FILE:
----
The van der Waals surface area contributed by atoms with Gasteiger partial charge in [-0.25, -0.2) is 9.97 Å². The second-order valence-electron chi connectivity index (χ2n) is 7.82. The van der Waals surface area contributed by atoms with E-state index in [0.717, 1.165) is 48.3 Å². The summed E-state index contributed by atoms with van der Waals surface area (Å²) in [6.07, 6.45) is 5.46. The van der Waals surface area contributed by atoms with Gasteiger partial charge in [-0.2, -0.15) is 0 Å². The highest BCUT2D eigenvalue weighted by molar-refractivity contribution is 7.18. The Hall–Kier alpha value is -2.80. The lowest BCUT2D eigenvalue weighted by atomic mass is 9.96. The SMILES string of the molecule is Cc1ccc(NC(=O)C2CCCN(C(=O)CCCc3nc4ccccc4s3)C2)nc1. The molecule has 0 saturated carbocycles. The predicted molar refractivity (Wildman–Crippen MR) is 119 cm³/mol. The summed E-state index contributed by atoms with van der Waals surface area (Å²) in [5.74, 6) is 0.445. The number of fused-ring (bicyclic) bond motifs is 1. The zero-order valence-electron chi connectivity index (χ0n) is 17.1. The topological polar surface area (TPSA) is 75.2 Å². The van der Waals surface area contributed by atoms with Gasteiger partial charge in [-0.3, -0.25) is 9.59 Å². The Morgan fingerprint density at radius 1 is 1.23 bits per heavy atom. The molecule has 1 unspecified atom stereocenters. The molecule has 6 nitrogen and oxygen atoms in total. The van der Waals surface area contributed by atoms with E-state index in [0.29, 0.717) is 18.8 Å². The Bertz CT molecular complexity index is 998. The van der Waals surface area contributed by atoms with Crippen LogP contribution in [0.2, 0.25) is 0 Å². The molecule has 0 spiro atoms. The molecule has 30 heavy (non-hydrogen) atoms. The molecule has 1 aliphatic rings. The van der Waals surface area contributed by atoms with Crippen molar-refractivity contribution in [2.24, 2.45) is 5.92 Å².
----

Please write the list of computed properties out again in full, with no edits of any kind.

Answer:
The van der Waals surface area contributed by atoms with Gasteiger partial charge in [-0.25, -0.2) is 9.97 Å². The second-order valence-electron chi connectivity index (χ2n) is 7.82. The van der Waals surface area contributed by atoms with E-state index in [0.717, 1.165) is 48.3 Å². The summed E-state index contributed by atoms with van der Waals surface area (Å²) in [6.07, 6.45) is 5.46. The van der Waals surface area contributed by atoms with Gasteiger partial charge in [-0.2, -0.15) is 0 Å². The highest BCUT2D eigenvalue weighted by molar-refractivity contribution is 7.18. The Hall–Kier alpha value is -2.80. The lowest BCUT2D eigenvalue weighted by atomic mass is 9.96. The SMILES string of the molecule is Cc1ccc(NC(=O)C2CCCN(C(=O)CCCc3nc4ccccc4s3)C2)nc1. The molecule has 0 saturated carbocycles. The predicted molar refractivity (Wildman–Crippen MR) is 119 cm³/mol. The summed E-state index contributed by atoms with van der Waals surface area (Å²) in [5.74, 6) is 0.445. The number of fused-ring (bicyclic) bond motifs is 1. The zero-order valence-electron chi connectivity index (χ0n) is 17.1. The topological polar surface area (TPSA) is 75.2 Å². The van der Waals surface area contributed by atoms with Gasteiger partial charge in [-0.3, -0.25) is 9.59 Å². The Morgan fingerprint density at radius 1 is 1.23 bits per heavy atom. The molecule has 1 unspecified atom stereocenters. The molecule has 6 nitrogen and oxygen atoms in total. The van der Waals surface area contributed by atoms with E-state index in [0.29, 0.717) is 18.8 Å². The Bertz CT molecular complexity index is 998. The van der Waals surface area contributed by atoms with Crippen LogP contribution in [0.2, 0.25) is 0 Å². The molecule has 0 spiro atoms. The molecule has 30 heavy (non-hydrogen) atoms. The molecule has 1 aliphatic rings. The van der Waals surface area contributed by atoms with Crippen molar-refractivity contribution in [2.24, 2.45) is 5.92 Å².